CHAPTER V.—THE INTERPRETATION OF THE FIRE-FESTIVALS, Pp. 328-346
Sec. 1. On the Fire-festivals in general pp. 328-331.—General resemblance of the fire-festivals to each other, 328 sq.; two explanations of the festivals suggested, one by W. Mannhardt that they are sun-charms, the other by Dr. E. Westermarck that they are purificatory, 329 sq.; the two explanations perhaps not mutually exclusive, 330 sq.
Sec. 2. The Solar Theory of the Fire-festivals, pp. 331-341.—Theory that the fire-festivals are charms to ensure a supply of sunshine, 331; coincidence of two of the festivals with the solstices, 331 sq.; attempt of the Bushmen to warm up the fire of Sirius in midwinter by kindling sticks, 332 sq.; the burning wheels and discs of the fire-festivals may be direct imitations of the sun, 334; the wheel which is sometimes used to kindle the fire by friction may also be an imitation of the sun, 334-336; the influence which the bonfires are supposed to exert on the weather and vegetation may be thought to be due to an increase of solar heat produced by the fires, 336-338; the effect which the bonfires are supposed to have in fertilizing cattle and women may also be attributed to an increase of solar heat produced by the fires, 338 sq.; the carrying of lighted torches about the country at the festivals may be explained as an attempt to diffuse the sun’s heat, 339-341.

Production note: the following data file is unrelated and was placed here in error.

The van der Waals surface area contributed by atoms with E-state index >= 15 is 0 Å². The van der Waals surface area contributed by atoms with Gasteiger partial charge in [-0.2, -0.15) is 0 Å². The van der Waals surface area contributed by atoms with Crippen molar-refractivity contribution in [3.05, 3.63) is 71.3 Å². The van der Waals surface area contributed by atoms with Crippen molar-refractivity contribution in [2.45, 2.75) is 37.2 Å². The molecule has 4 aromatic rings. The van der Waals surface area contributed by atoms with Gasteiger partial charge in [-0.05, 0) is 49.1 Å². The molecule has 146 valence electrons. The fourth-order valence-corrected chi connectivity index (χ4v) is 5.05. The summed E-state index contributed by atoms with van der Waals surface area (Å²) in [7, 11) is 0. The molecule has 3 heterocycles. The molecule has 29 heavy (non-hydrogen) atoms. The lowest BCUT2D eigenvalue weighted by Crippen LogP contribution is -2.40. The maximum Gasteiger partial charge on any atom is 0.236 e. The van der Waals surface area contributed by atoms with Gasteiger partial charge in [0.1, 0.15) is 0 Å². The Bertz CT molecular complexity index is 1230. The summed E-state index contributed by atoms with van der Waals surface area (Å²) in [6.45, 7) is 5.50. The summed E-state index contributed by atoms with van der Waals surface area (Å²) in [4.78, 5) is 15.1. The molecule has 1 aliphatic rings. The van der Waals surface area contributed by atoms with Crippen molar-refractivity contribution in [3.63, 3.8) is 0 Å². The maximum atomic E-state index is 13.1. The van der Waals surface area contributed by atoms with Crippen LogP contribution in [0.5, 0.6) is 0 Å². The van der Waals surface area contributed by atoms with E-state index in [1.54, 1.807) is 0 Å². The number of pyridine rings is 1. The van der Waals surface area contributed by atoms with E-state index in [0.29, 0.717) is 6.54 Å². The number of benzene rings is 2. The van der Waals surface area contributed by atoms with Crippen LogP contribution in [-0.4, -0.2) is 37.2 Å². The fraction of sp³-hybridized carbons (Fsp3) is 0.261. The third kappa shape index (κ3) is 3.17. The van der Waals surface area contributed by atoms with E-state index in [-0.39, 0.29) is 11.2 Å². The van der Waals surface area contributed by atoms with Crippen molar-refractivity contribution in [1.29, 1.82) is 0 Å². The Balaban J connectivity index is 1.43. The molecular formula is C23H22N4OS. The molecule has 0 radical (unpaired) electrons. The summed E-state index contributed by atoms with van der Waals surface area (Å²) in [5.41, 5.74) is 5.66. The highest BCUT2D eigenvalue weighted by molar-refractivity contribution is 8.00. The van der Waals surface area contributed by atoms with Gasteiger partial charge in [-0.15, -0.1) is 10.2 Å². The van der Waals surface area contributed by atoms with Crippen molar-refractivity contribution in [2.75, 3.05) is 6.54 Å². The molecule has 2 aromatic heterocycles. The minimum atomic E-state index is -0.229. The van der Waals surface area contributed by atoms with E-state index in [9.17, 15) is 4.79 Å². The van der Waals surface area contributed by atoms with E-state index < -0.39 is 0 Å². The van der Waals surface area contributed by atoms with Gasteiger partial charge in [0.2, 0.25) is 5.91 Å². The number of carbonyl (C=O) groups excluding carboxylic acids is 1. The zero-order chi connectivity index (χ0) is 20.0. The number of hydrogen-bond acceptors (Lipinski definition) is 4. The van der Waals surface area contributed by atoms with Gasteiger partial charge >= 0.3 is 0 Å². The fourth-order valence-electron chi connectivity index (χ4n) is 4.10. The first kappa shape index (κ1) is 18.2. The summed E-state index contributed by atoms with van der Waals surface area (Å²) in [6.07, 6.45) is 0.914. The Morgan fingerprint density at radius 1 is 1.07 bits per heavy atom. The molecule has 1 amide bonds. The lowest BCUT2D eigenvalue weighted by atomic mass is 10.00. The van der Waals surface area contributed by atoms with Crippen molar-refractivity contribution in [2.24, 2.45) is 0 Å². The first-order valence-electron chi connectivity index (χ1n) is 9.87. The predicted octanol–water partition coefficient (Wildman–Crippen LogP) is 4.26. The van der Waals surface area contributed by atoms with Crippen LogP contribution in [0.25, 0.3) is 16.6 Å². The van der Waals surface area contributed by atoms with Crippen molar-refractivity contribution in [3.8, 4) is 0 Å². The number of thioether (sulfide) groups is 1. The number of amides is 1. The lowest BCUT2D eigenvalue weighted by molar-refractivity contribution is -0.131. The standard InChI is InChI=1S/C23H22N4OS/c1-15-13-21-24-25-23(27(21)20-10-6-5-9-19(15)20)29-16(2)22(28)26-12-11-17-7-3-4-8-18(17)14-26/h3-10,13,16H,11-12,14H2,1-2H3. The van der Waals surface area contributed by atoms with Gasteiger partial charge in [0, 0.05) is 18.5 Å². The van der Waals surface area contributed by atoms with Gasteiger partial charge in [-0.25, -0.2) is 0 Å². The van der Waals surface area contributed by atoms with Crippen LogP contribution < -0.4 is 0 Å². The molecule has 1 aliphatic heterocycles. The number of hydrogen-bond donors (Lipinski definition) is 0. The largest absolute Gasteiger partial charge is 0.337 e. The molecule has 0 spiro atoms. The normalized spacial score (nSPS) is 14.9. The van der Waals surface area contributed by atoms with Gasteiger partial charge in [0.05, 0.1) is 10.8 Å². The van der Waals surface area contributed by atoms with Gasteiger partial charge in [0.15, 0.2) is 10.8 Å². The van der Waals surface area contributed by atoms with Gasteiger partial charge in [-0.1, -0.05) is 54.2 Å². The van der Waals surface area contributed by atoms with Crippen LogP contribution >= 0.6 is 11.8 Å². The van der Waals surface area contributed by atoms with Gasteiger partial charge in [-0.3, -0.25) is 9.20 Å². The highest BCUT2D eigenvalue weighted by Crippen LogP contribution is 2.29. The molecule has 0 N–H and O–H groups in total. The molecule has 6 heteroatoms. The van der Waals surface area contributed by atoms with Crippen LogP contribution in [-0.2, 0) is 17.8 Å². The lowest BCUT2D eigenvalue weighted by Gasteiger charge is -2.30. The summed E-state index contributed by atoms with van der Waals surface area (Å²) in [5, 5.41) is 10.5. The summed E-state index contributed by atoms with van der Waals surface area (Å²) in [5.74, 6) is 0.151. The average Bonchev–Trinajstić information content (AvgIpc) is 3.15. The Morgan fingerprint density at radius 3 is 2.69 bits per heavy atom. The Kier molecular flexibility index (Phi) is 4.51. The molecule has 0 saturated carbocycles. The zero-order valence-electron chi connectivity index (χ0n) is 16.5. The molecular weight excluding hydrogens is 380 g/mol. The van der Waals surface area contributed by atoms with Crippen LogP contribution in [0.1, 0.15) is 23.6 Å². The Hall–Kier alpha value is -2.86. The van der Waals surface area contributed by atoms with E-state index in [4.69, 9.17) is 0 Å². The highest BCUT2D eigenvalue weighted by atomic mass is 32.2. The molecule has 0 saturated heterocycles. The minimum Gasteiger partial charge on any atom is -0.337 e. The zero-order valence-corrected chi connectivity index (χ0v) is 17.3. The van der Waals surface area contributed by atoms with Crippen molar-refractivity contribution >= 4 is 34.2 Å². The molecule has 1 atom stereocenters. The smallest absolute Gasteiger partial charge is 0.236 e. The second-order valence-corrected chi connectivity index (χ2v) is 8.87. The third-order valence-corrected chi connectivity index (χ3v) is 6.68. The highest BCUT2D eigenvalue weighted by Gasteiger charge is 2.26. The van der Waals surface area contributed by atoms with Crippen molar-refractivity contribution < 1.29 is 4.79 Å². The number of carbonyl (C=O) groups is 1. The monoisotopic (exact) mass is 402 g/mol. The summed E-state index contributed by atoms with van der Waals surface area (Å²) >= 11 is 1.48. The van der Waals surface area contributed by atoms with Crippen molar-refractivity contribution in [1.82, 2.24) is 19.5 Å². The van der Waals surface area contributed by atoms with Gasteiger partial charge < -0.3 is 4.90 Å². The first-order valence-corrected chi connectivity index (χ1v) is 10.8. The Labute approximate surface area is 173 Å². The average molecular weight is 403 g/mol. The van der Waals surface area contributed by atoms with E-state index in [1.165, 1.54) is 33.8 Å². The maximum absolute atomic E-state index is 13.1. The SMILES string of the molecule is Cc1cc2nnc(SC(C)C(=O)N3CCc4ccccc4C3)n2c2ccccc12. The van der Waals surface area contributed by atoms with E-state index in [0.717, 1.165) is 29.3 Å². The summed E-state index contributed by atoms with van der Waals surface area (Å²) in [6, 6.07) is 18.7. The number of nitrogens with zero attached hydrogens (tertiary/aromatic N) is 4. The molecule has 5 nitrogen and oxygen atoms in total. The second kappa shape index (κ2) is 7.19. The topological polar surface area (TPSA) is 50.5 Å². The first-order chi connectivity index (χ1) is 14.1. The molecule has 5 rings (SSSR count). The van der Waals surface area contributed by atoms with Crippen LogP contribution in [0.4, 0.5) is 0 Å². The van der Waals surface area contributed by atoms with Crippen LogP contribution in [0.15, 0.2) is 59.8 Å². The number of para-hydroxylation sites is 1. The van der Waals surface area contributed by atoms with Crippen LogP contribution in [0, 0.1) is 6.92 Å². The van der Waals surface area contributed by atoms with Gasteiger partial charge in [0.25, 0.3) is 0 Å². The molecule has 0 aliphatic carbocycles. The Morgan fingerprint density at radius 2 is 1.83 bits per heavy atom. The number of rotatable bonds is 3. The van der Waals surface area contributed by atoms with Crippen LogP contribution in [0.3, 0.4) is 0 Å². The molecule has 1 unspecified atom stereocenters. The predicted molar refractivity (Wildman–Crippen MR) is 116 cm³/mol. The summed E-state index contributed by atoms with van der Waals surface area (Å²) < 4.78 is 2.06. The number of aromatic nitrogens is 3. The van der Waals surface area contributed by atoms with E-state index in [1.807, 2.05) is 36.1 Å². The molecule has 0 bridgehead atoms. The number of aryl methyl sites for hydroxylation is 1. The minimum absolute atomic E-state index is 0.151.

Sec. 3. The Purificatory Theory of the Fire-festivals, pp. 341-346.—Theory that the fires at the festivals are purificatory, being intended to burn up all harmful things, 341; the purificatory or destructive effect of the fires is often alleged by the people who light them, and there is no reason to reject this explanation, 341 sq.; the great evil against which the fire at the festivals appears to be directed is witchcraft, 342; among the evils for which the fire-festivals are deemed remedies the foremost is cattle-disease, and cattle-disease is often supposed to be an effect of witchcraft, 343 sq.; again, the bonfires are thought to avert hail, thunder, lightning, and various maladies, all of which are attributed to the maleficent arts of witches, 344 sq.; the burning wheels rolled down hill and the burning discs thrown into the air may be intended to burn the invisible witches, 345 sq.; on this view the fertility supposed to follow the use of fire results indirectly from breaking the spells of witches, 346; on the whole the theory of the purificatory or destructive intention of the fire-festivals seems the more probable, 346.
[Transcriber’s Note: The brief descriptions often found enclosed in square brackets are “sidenotes”, which appeared in the original book in the margins of the paragraph following the “sidenote.” Footnotes were originally at the bottoms of the printed pages.]